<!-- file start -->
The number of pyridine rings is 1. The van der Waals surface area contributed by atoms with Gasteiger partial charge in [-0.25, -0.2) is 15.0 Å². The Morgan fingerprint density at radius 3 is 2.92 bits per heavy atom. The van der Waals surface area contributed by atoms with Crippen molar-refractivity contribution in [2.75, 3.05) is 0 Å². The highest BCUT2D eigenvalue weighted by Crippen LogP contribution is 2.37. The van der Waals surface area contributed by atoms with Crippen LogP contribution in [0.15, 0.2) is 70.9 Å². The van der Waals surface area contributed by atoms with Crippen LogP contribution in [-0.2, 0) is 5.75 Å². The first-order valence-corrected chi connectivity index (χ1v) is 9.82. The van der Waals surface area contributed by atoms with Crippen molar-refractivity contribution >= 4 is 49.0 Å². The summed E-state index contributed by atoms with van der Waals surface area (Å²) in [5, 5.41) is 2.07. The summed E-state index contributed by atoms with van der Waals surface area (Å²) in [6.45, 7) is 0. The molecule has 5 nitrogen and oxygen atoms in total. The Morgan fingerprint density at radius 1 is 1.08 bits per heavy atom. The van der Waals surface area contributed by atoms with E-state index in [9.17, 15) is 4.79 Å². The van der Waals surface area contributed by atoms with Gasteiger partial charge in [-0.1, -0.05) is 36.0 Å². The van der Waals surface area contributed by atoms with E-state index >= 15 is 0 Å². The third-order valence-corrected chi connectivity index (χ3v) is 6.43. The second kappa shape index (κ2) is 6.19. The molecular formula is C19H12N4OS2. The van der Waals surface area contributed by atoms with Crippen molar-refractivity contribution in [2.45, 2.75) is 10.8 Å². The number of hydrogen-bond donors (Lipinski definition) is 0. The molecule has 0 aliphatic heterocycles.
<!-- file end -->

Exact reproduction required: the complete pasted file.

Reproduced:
The number of pyridine rings is 1. The van der Waals surface area contributed by atoms with Gasteiger partial charge in [-0.25, -0.2) is 15.0 Å². The Morgan fingerprint density at radius 3 is 2.92 bits per heavy atom. The van der Waals surface area contributed by atoms with Crippen molar-refractivity contribution in [2.75, 3.05) is 0 Å². The highest BCUT2D eigenvalue weighted by Crippen LogP contribution is 2.37. The van der Waals surface area contributed by atoms with Crippen LogP contribution in [0.15, 0.2) is 70.9 Å². The van der Waals surface area contributed by atoms with Crippen LogP contribution in [-0.2, 0) is 5.75 Å². The first-order valence-corrected chi connectivity index (χ1v) is 9.82. The van der Waals surface area contributed by atoms with Crippen molar-refractivity contribution >= 4 is 49.0 Å². The summed E-state index contributed by atoms with van der Waals surface area (Å²) in [5, 5.41) is 2.07. The summed E-state index contributed by atoms with van der Waals surface area (Å²) in [6.45, 7) is 0. The molecule has 5 nitrogen and oxygen atoms in total. The Morgan fingerprint density at radius 1 is 1.08 bits per heavy atom. The van der Waals surface area contributed by atoms with E-state index in [9.17, 15) is 4.79 Å². The van der Waals surface area contributed by atoms with Gasteiger partial charge in [-0.1, -0.05) is 36.0 Å². The van der Waals surface area contributed by atoms with E-state index >= 15 is 0 Å². The third-order valence-corrected chi connectivity index (χ3v) is 6.43. The second kappa shape index (κ2) is 6.19. The molecular formula is C19H12N4OS2. The van der Waals surface area contributed by atoms with Crippen molar-refractivity contribution in [2.45, 2.75) is 10.8 Å². The number of hydrogen-bond donors (Lipinski definition) is 0. The molecule has 0 aliphatic heterocycles.